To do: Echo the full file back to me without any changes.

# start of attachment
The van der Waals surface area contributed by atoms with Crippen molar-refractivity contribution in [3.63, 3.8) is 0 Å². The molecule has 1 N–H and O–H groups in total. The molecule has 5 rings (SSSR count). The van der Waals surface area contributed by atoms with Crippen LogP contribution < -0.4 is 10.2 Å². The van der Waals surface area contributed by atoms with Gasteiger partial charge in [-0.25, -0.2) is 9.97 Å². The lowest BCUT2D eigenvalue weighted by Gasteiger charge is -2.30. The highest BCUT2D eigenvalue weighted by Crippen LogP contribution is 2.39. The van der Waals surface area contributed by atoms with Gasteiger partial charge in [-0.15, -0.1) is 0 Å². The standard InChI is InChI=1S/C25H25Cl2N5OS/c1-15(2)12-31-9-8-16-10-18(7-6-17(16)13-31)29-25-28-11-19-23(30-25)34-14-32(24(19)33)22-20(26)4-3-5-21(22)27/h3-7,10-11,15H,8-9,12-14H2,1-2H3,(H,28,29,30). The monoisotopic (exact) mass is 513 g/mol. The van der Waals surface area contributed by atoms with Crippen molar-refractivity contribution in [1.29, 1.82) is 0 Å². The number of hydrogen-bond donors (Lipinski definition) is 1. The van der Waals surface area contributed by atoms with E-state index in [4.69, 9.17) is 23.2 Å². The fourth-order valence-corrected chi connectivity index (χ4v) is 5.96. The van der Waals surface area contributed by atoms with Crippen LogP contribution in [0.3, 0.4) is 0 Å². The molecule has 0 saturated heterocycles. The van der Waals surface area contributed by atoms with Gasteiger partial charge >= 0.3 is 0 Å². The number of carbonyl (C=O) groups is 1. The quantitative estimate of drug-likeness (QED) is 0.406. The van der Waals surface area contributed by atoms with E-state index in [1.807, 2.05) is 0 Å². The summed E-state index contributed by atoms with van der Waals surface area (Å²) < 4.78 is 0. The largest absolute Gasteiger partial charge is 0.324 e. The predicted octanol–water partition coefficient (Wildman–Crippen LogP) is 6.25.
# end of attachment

The van der Waals surface area contributed by atoms with Crippen molar-refractivity contribution in [3.63, 3.8) is 0 Å². The molecule has 1 N–H and O–H groups in total. The molecule has 5 rings (SSSR count). The van der Waals surface area contributed by atoms with Crippen LogP contribution < -0.4 is 10.2 Å². The van der Waals surface area contributed by atoms with Gasteiger partial charge in [-0.25, -0.2) is 9.97 Å². The lowest BCUT2D eigenvalue weighted by Gasteiger charge is -2.30. The highest BCUT2D eigenvalue weighted by Crippen LogP contribution is 2.39. The van der Waals surface area contributed by atoms with Gasteiger partial charge in [-0.15, -0.1) is 0 Å². The standard InChI is InChI=1S/C25H25Cl2N5OS/c1-15(2)12-31-9-8-16-10-18(7-6-17(16)13-31)29-25-28-11-19-23(30-25)34-14-32(24(19)33)22-20(26)4-3-5-21(22)27/h3-7,10-11,15H,8-9,12-14H2,1-2H3,(H,28,29,30). The monoisotopic (exact) mass is 513 g/mol. The van der Waals surface area contributed by atoms with Crippen molar-refractivity contribution in [1.29, 1.82) is 0 Å². The number of hydrogen-bond donors (Lipinski definition) is 1. The van der Waals surface area contributed by atoms with E-state index in [4.69, 9.17) is 23.2 Å². The fourth-order valence-corrected chi connectivity index (χ4v) is 5.96. The van der Waals surface area contributed by atoms with Crippen LogP contribution in [0.3, 0.4) is 0 Å². The molecule has 0 saturated heterocycles. The van der Waals surface area contributed by atoms with Gasteiger partial charge >= 0.3 is 0 Å². The number of carbonyl (C=O) groups is 1. The quantitative estimate of drug-likeness (QED) is 0.406. The van der Waals surface area contributed by atoms with E-state index in [1.807, 2.05) is 0 Å². The summed E-state index contributed by atoms with van der Waals surface area (Å²) < 4.78 is 0. The largest absolute Gasteiger partial charge is 0.324 e. The predicted octanol–water partition coefficient (Wildman–Crippen LogP) is 6.25.